Stevie Crawford has been caught in the rain, sleet and hailstones more times than he cares to remember this week.

Thursday's training session at Alloa was particularly grim. “It was soaking wet and freezing cold. Heavy rain,” he reports in the manner of a discombobulated John Kettley.

But it is the sunnier uplands of the SPFL Premiership that the Dunfermline Athletic manager will turn his attention to this afternoon when he takes his side to Raith Rovers for their Premiership play-off quarter-final, second leg tie. The teams drew 0-0 in the first leg at East End Park on Tuesday night and the 47-year-old admits there is a fag paper separating them.

That game was the fourth time the pair have met this season, and a closer analysis of the head-to-head tells you that there has been a one-sided win apiece and two draws. The club that prevails today will next face Dundee over two legs for the right to battle one of Ross County, Hamilton Academical or Kilmarnock for a place in the top flight.

If he manages that task, Crawford will have done so against the odds. History does not favour promotion for teams trying to escape the Championship via the play-offs with just two sides prevailing since the format's inception in 2013-14. Meanwhile, a quick surf of Dunfermline fans forums tells you that supporters have been disgruntled by their team's form in the latter half of the season.

In a division where Hearts fans have called for manager Robbie Neilson's head despite winning the title at a canter, it is hardly a surprise that his one-time assistant has found himself the target for criticism but Crawford – appointed in January 2019 – says he has fulfilled the remit given to him by chairman Ross McArthur and the club's German investors DAFC Fussball GmbH.

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“I think since coming into the job the objective was to work first of all with younger players and give players opportunities in the hope that it would take the club forward and I very much feel that that's been the case," he explained.

"A lot was said last year about the Covid situation and bringing the league to a premature end. We'll never know what last season was going to bring but this year the objective was to get into the play-offs and now that we are there we want to enjoy and embrace them and try to progress.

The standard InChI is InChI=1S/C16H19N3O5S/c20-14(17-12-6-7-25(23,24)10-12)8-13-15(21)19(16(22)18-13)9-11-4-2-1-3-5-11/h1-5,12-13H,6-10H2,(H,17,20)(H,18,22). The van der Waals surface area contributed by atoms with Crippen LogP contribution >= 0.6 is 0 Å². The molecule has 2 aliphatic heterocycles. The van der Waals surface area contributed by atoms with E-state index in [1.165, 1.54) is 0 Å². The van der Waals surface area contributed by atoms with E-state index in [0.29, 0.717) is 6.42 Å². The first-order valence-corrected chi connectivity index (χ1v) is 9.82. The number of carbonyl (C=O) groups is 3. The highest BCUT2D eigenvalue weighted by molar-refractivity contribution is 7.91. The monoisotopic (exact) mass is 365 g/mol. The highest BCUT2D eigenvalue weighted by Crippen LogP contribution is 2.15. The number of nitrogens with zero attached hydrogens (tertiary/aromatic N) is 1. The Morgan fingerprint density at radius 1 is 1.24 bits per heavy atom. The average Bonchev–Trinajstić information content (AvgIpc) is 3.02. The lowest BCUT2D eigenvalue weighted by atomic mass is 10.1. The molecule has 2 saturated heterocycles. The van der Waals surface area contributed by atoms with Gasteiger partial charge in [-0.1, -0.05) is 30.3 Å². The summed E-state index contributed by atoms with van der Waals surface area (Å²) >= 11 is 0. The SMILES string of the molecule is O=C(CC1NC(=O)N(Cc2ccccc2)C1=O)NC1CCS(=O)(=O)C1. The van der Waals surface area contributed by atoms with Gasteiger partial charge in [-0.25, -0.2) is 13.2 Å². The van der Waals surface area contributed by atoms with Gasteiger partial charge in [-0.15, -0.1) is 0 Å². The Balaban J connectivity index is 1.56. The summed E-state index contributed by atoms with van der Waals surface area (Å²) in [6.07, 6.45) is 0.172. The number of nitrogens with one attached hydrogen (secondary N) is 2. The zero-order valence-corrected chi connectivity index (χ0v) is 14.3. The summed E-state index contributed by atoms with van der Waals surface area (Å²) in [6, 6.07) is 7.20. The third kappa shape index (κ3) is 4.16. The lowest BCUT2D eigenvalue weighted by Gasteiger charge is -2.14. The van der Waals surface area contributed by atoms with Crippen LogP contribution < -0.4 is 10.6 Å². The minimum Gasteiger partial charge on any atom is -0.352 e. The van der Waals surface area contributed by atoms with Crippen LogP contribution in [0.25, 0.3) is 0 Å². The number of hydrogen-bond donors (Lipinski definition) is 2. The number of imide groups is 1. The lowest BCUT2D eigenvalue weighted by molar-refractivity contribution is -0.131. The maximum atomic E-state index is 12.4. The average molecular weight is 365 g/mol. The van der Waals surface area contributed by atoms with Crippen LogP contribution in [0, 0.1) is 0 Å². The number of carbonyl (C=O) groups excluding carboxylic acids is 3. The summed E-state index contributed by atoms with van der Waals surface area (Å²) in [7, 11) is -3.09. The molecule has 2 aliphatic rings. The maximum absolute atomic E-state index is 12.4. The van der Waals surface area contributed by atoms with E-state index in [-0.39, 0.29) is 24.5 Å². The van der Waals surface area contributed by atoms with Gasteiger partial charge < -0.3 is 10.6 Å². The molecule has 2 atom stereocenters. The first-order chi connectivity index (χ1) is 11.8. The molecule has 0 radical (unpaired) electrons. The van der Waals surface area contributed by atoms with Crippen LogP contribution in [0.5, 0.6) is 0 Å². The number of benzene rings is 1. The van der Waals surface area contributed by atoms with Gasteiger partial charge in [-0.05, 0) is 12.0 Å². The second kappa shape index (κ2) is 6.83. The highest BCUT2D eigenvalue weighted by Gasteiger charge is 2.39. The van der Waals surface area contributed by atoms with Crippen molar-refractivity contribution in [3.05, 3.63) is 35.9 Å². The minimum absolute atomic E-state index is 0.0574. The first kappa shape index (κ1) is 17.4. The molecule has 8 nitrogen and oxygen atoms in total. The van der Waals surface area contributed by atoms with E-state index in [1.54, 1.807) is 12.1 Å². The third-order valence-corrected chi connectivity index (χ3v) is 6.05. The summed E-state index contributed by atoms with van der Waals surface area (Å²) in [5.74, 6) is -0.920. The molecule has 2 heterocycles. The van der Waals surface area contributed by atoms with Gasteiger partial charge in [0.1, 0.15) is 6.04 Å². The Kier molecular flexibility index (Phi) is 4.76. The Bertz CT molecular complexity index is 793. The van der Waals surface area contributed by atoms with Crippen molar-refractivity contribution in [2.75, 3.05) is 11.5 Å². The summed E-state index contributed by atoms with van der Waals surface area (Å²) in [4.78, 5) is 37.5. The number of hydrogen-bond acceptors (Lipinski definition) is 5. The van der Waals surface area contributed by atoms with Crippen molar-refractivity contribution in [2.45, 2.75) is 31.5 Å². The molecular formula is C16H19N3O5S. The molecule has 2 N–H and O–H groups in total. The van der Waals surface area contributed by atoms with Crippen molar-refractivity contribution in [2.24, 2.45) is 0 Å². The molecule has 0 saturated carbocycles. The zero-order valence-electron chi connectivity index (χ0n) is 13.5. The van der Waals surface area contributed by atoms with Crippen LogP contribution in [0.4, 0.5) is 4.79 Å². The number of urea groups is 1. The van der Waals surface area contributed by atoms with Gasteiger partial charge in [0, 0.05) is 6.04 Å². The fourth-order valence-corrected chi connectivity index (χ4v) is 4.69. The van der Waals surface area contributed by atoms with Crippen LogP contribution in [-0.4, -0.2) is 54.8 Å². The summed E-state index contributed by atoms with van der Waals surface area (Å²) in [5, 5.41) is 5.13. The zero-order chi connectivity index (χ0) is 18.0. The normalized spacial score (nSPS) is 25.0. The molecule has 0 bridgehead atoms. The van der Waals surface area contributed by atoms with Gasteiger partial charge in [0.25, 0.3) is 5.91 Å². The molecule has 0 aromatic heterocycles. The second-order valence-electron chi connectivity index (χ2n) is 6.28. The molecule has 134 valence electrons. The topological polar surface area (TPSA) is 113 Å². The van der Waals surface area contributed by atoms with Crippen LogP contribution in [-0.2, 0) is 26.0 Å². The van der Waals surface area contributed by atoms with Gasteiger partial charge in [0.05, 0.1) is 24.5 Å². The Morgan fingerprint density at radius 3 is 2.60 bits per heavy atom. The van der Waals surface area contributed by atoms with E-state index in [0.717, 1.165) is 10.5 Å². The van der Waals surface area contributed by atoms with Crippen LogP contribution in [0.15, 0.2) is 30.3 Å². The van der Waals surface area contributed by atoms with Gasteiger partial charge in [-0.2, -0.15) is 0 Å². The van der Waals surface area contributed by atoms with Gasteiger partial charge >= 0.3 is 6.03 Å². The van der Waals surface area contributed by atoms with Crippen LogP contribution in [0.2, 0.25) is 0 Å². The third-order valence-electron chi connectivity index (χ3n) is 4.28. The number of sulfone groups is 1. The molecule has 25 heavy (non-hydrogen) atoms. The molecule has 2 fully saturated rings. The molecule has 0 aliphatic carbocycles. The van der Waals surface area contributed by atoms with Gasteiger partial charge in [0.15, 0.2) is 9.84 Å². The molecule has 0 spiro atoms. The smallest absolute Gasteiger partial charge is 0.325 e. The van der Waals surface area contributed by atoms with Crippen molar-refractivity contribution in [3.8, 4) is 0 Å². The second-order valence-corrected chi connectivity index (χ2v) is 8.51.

"In terms of pressure, there is going to be a pressure in being a Dunfermline player anyway but [with regard to] pressures from outwith, if you're meaning financially, where the club is on that, the club is in a really strong place.

“There is investment from the German investors throughout the season, we've been very clever and astute. It's money that is invested [on] infrastructure rather than throwing it into a playing budget. On that side of things, the progression is the club getting to the play-offs. But we can't just be happy with making the play-offs, we're trying to get out of them.

"Like anything, they are businessmen, so they want to progress has high as we can. I speak to Thomas [Meggle] and his support on that side has been great but it's not like a weekly discussion that I have – and I've got their full support.”

Look at the squad of players Crawford has fielded this season and there is a decidedly cherubic sheen to it. Josh Edwards, the 20-year-old left-back signed from Airdrieonians in 2019, has been a virtual ever-present this season. Another 20-year-old, Kerr McInroy, has played 20 times while 19-year-old attacker Lewis McCann, brother of St Johnstone's Ali, has made 11 appearances.

In all, nine players under the age of 23 have reached double figures in appearances for the season and that has almost inevitably brought a degree of inconsistency across the campaign. Crawford is well aware that it is a balancing act.

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“Young players can handle Scottish Championship football, I know they can," he insisted. "They are going to have their dips. We've found that this season, we've found it in previous seasons, there are ups and downs, they've got to be able to handle that.

"I find it exciting but I'm also fully aware that is not just about working with a young group, and giving them experience as you go along, you've also got to get the results that get you to places. I'm definitely not using [the promotion of young players] as an excuse [for not getting to the top flight]. That's not fair on the supporters.”

If Dunfermline are to take the next step back to a division they have not inhabited since 2011 they will need to do something they have managed just once in the league all season: win away from home.

More tellingly, their last visit to Stark's Park on March 30 ended in a 5-1 drubbing at the hands of today's opponents. But they dominated on Tuesday night and should have won; unsurprisingly Crawford says the conditions are different this time around.

“The 5-1 will always be on my CV but I've spoken about that after the game and it is done. Likewise, we won 4-1 against them at East End playing a similar way and I didn't want to use that as motivation in the home tie because it is going to be a totally different set of circumstances.

"The league encounters that we have had against Raith Rovers won't have a bearing. There's very little between the sides.”